As an owner, you naturally want to maximize the value you will receive for your business. The best way to accomplish this is to put the business in front of a wide and aggressive pool of qualified buyers. In doing so, owners maximize the chance that they will get multiple offers for their business simultaneously. The presence of competing offers almost always maximizes negotiating leverage and results in the highest price and best terms.
Recognize that 90% of all of the people who begin the search to buy a business never complete a transaction, so the only way to ensure that a genuine buyer that will close the deal is to be in front of numerous potential suitors.
Understandably, broad exposure is concerning; no owner wants it to be known that they are selling. We have found that by implementing the following steps, you can maximize your business’ value while vastly reducing the risks associated with a breach of confidentiality.
Don’t Tell Employees
While many owners feel guilty about selling and not revealing their intentions to their employees, the resulting process often takes a lot of time and therefore the employees are beset with ambiguity. In a situation where the future seems uncertain, employees may look for what they consider security in the form of another job or productivity may lag because employees are worried about the future.
Unfortunately, rumors about the future and intentions can circulate wildly. Over the years, we have found that far greater damage to the company occurs when employees find out there is a prospective sale on the horizon vs your competitors finding out. After all, competitors are always saying whatever they want.
Do Not Use A Commercial Real Estate Broker
Inherent in real estate marketing is the widespread dissemination of revealing information, for example, yard signs placed in front of your facility, and addresses and photos of buildings posted online. This type of marketing can certainly attract buyers, however at what cost? Having employees, vendors, and customers find out that the business is for sale can be very damaging!
Additionally, real estate professionals often have little to no background analyzing business financial statements or working with lenders that finance business acquisitions. Therefore, generally, they cannot effectively communicate in regards to business valuation or what factors affect how banks are going to determine financing packages.
Make Sure That Prospective Buyers Sign NDAs
If you are going to enter into any form of discussion or send any information, make sure to get a non-disclosure agreement (NDA) in place with the prospective buyer. And ensure that this NDA is sufficiently detailed to address a number of important items. For example:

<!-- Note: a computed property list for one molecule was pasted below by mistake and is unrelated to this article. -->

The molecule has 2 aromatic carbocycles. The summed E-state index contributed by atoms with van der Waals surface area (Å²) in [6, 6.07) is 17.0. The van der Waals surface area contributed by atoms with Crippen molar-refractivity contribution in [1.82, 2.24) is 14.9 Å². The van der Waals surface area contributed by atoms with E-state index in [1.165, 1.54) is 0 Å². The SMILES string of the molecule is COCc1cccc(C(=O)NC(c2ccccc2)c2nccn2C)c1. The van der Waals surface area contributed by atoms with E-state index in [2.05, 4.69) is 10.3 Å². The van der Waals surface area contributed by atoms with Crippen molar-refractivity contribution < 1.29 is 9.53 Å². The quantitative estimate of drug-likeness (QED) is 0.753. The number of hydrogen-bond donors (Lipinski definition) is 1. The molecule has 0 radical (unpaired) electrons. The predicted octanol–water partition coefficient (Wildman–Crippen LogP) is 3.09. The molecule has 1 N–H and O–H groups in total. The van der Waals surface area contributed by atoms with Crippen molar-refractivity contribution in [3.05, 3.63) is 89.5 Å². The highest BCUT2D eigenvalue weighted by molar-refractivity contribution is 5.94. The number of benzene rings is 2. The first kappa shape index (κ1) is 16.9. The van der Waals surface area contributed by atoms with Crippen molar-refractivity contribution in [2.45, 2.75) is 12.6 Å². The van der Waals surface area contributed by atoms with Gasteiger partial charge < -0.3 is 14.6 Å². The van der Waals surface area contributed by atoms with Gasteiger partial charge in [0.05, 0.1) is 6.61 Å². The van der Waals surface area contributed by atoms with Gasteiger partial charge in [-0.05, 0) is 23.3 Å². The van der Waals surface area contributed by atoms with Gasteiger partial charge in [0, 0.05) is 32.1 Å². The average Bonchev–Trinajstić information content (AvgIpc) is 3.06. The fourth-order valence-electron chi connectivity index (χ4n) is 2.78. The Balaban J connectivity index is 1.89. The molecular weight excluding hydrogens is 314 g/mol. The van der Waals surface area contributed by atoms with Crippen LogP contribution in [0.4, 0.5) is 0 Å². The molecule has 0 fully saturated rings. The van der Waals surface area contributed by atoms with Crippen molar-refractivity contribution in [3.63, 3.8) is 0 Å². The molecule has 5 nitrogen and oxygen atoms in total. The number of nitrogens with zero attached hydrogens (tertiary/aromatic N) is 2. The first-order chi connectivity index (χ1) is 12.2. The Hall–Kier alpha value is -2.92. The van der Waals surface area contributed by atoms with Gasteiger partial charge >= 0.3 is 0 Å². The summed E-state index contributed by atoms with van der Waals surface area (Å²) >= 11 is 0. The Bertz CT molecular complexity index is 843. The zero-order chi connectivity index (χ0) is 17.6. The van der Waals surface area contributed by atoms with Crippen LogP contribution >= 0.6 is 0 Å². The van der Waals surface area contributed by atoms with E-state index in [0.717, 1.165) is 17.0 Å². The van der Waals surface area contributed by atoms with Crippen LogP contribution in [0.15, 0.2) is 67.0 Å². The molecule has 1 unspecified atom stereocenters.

- What information is considered confidential?
- Who is allowed to review confidential information?
- What will be done with confidential information if the parties do not wish to proceed?
- What will the repercussions be for violations?
- What court’s jurisdiction will govern a process?
Every buyer that reviews a Calder client’s information must sign a strict M&A NDA.
Make Sure to Vet Buyers Upfront
Beyond signing a strong NDA, all buyers should be asked at least basic questions, for example:
- Why are you interested in my business?
- What is your available level of capital?
- Do you have prospective investors?
- How do you plan to finance the purchase?
- Are you asking owners to finance any part of the deal?
- Do you plan to actively manage the business or is this a passive investment?
- What are your plans with respect to key employees or keeping the business in its existing location?
If a buyer cannot provide reasonable answers to these questions, are they really serious? Have they put the appropriate thought and effort into buying a business? Buying and owning a company can sound a lot easier than it actually is.
At Calder, we ask and record the answers to qualifying questions for every interested buyer. We allow our seller clients to view buyers’ answers, if desired, prior to revealing any confidential information. Furthermore, we utilize a background checking service where we can gather additional information on buyers; for example, employment history, criminal offenses, civil judgments, lien history, etc.
Anonymize Business Information
If you are going to get the best price, it is inherent that a marketplace of offers is created (otherwise, how do you really know you got the best price?). To be successful, business opportunities must often be confidentially but widely marketed to qualified buyers. To do this, a blind overview or teaser is created that anonymously describes the business while not giving away revealing factors such as name, address, or precise service offering. At Calder, we ensure that our clients approve our blind overviews prior to using them to get buyers’ attention. Here are some examples:
Keep Close Control Over Who Sees Your Information
If you are working with a business broker or M&A Advisor, ask whether they can allow you to approve all potential buyers. For example, Calder’s clients are able to review the resume or LinkedIn profile of buyers as well as review the answers to qualifying questions before approving buyers. Now, not every seller wants to do this, however, it serves as a hedge against someone that you do not want to get your information from receiving it.
Following these steps can greatly reduce the chance of a confidentiality breach while simultaneously allowing your business to be aggressively marketed to a broad pool of qualified buyers.
Please contact Calder confidentially if you are interested in selling your business.